Andrei Tarkovksy’s final film, The Sacrifice, is a work of immense power and arresting imagery. Made as he was dying from cancer, the film wrestles with questions of spiritual commitment and the efficacy of man’s actions. Like any Tarkovksy film, the ruminations are often impenetrable, but no film that sets it sights this high should have easy answers forthcoming.
The film’s photography by Sven Nykvist and its starring turn from Erland Josephson aren’t its only connections to Ingmar Bergman. Like a good number of Bergman’s films, The Sacrifice exposes blisteringly raw human emotions in the wake of spiritual anguish. But the film remains unmistakably Tarkovskian, with his contemplative, steady pacing and slow tracking shots anchoring a story that grows increasingly mystical.
Josephson stars as Alexander, the patriarch of a Swedish family living on a remote Baltic island. The film opens on his birthday as he plants a withered tree with his beloved son, whom he simply calls Little Man (Tommy Kjellqvist). He relates a story about a dead tree unerringly tended to that came to life and asserts his belief that a single action performed with conviction can have far-reaching consequences.
Later, the family gathers in their home to celebrate, and Alexander is surrounded by his wife Adelaide (Susan Fleetwood), his older daughter Marta (Filippa Franzén), and mercurial mailman Otto (Allan Edwall), among others. The celebration is cut short by a TV news report declaring nuclear war to be imminent, sending everyone, particularly Adelaide, into an emotional tailspin.
Here, the film shifts from colorful, natural tones to an increasingly desaturated palette, until it’s almost become a black-and-white film. Alexander cries out to God, offering himself as a sacrifice to end the madness, and Otto provides a method, telling him their maid, Maria (Guðrún Gísladóttir), is a witch. Otto claims that if Alexander sleeps with her, the crisis will be averted.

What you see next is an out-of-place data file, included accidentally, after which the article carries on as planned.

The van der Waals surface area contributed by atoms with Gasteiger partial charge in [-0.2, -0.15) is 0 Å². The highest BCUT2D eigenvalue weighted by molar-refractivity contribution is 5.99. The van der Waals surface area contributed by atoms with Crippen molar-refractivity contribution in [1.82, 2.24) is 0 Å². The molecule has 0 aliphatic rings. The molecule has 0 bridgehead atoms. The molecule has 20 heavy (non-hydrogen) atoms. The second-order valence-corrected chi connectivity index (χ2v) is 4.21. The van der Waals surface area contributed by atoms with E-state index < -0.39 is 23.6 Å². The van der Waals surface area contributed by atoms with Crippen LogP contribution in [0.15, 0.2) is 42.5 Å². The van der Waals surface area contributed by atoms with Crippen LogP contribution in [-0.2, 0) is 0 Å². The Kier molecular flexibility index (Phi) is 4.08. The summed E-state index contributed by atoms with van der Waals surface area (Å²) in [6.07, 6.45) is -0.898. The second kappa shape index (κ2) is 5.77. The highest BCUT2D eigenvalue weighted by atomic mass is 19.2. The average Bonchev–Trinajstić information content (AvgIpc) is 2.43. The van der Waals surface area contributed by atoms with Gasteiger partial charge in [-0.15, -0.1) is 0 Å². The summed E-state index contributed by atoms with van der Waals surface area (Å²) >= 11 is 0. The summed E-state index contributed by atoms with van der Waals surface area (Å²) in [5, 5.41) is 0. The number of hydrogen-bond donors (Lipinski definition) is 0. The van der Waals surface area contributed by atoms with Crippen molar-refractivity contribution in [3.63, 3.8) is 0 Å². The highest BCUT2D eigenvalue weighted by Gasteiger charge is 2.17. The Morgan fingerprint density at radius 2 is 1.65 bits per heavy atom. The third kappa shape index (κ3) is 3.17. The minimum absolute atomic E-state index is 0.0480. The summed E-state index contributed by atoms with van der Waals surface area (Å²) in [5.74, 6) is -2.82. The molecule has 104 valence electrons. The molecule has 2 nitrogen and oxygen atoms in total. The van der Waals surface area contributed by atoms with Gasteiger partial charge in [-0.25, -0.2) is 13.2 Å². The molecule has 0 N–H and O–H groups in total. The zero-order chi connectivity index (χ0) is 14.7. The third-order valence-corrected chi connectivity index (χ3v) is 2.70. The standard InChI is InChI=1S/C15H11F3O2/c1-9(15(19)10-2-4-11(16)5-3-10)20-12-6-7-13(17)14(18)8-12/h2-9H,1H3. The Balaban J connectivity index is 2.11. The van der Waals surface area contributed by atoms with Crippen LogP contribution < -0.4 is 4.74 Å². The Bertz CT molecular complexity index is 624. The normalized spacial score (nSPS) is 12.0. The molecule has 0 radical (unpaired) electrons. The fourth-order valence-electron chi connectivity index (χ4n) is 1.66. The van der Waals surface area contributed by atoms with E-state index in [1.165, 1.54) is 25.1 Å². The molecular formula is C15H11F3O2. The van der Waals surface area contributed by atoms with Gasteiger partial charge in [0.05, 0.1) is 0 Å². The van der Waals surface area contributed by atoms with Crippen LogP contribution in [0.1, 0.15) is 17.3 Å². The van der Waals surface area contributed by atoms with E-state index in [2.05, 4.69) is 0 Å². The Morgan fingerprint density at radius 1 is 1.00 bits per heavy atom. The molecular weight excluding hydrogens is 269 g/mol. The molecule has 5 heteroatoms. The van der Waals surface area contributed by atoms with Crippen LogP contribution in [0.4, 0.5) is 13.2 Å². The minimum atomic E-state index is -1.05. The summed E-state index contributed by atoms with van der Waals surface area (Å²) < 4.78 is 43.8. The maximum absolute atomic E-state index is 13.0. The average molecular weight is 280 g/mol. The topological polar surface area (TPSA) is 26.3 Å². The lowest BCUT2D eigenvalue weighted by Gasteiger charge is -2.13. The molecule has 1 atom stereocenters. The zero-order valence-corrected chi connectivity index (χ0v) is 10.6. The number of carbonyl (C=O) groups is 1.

Operating under this pretense, Alexander travels to her house just down the road and launches into a series of actions he believes will act as a counterbalance to the impending devastation. Tarkovksy detaches the film from reason just as subtly as he drains the color from the film itself, until Alexander has fully committed to what looks like madness as his ultimate sacrifice.
The Sacrifice is sometimes baffling, often moving and always engrossing. Tarkovsky would die of cancer just months after the film was released, but this isn’t a film that signals a career petering out. Rather, it’s a forceful and impassioned artistic statement, leavened with a great deal of worry about the state of the world, but ultimately embracing the catharsis of a redemptive action.
The Blu-ray Disc
The Sacrifice is presented in 1080p high definition with an aspect ratio of 1.66:1. The film has never looked all that great on Region 1 DVD, making Kino’s superb Blu-ray release all the more of a revelation. The transfer, working from restored and remastered film elements, looks impressively film-like throughout, with an astonishing clarity of image and detail. The film’s color scheme is rather flat, even in the opening and closing scenes that aren’t desaturated, but the transfer represents them faithfully. Softness is never a problem and contrast is perfectly attenuated, with the near-black-and-white scenes showing excellent grayscale separation and superb shadow detail. Print damage is very minimal. The film looks just fantastic — easily the best you’ll see it outside of a repertory 35mm screening.
Audio is presented in an uncompressed two-channel mono track that presents the mostly Swedish dialogue cleanly and clearly, with the film’s louder moments (a character crying in anguish might be the most ear-rattling) retaining fidelity and not coming off too sharp. I did notice some light crackle during a few moments, but it’s hardly even worth mentioning.
The release here is a two-disc set, but it’s not overflowing with extras like that designation might have you believe. The film gets a Blu-ray disc all to itself, while a DVD disc contains Directed By Andrei Tarkovsky, a feature-length documentary by Michal Leszczylowski, who co-edited The Sacrifice with Tarkovsky. It’s a more fluid and free-form film than most making-ofs, and it presents a fascinating look at Tarkovksy’s work behind the camera and his filmmaking philosophy.
The DVD also includes trailers for other Kino releases and two small photo galleries, with stills from The Sacrifice and the documentary.
The Bottom Line
The film looks marvelous, and a transfer like this is essential to fully appreciating the sheer visual beauty of a Tarkovsky work.